Blustery with Wind Chills in the 20s, Low 30s

Temps on Saturday night will be dropping to the upper 20s

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Our total snowfall amounts added up to four inches in southern New England this morning over Worcester county and ranged from 1-3” over the south. Our mountains, on the other hand, got up to 10” in the higher terrain from VT through NH and close to 7” in ME.

With a comforting white coating, many in the south woke up to the first snow of the season. Thankfully for many that are traveling back home this evening, there won’t be any precipitation in southern New England, but it’ll remain frosty cold with wind chills coming down to the teens and 20s in higher elevations and up north.

A few icy spots will be expected up north on the mountains, therefore it is important to remain cautious through the weekend as that snow melts a bit more tomorrow and refreezes overnight.

Photos: Blustery with Wind Chills in the 20s and Lower 30s Saturday

Our wind has been playing an important role here as its bringing us wind chills in the teens in central New England, suburbs and valleys feeling like 14 degrees. Single-digit wind chills will also be reported in Berlin and the northern country. The gusts will diminish Saturday night and calm winds will take over Sunday, allowing the “feel like” temperatures to rise to the upper 30s tomorrow afternoon.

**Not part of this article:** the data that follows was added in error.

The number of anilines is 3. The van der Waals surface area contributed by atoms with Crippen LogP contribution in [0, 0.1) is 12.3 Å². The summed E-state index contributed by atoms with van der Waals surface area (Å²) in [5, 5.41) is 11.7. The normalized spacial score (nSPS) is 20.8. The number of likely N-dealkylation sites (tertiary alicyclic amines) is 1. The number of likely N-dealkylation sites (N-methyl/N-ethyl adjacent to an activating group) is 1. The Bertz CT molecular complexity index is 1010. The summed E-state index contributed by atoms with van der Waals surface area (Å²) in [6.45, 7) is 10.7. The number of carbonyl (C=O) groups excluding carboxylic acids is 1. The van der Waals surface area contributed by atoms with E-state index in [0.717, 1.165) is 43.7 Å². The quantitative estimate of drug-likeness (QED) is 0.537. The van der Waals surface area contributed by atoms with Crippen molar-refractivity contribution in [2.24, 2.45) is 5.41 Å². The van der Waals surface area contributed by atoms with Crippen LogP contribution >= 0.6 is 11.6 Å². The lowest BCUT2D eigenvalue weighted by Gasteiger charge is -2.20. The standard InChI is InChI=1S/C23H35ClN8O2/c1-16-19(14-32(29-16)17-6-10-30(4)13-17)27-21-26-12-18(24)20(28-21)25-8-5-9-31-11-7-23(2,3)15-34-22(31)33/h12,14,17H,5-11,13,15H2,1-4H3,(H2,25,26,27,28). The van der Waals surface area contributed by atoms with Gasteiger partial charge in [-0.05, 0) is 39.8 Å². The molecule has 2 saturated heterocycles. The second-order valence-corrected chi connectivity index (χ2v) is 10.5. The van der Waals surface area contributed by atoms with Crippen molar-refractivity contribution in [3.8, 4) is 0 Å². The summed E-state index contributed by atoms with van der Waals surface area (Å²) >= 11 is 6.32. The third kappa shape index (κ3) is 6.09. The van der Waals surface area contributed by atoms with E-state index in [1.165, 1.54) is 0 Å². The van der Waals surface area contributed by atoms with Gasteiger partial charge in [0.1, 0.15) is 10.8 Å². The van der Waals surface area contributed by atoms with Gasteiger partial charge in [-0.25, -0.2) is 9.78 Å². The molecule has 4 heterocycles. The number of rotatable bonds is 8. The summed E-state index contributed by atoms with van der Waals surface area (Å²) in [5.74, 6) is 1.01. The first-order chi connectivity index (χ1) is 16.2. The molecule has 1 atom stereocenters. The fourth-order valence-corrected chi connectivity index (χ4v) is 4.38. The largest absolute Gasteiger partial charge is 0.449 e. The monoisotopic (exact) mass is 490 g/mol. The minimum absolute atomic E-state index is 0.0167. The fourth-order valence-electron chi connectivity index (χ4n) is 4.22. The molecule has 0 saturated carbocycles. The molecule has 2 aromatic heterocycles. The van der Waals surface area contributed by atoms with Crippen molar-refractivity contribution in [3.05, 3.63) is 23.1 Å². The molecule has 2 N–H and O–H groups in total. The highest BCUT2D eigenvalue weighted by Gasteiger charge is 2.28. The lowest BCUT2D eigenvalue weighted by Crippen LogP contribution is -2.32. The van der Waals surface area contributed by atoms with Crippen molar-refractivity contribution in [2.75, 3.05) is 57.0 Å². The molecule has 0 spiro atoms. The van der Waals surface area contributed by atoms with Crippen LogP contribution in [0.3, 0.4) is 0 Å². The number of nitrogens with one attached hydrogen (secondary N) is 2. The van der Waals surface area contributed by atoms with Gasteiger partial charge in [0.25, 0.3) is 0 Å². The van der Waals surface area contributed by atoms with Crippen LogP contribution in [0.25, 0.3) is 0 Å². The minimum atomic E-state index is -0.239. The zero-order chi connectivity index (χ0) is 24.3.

This “warm up” will make its effort ahead of the next system coming our way. Supported development of this low over the mid-Atlantic coast Sunday afternoon will allow the chance for some snow showers in portions of southern New England.

The south and southeast, however, will more likely see mostly rain and accumulations are expected to remain limited with not much synoptic forcing support for ascent. Dusting to an inch or two for areas north and west of Boston are the likely outcome of this low. Some flurries may make their way into the southeast but it will be unlikely to have accumulation.

Cooler than average temperatures will continue through most of New England by Tuesday and begin to rise by midweek, reaching more seasonable temperatures by the end of next week thanks to a slow warming trend.

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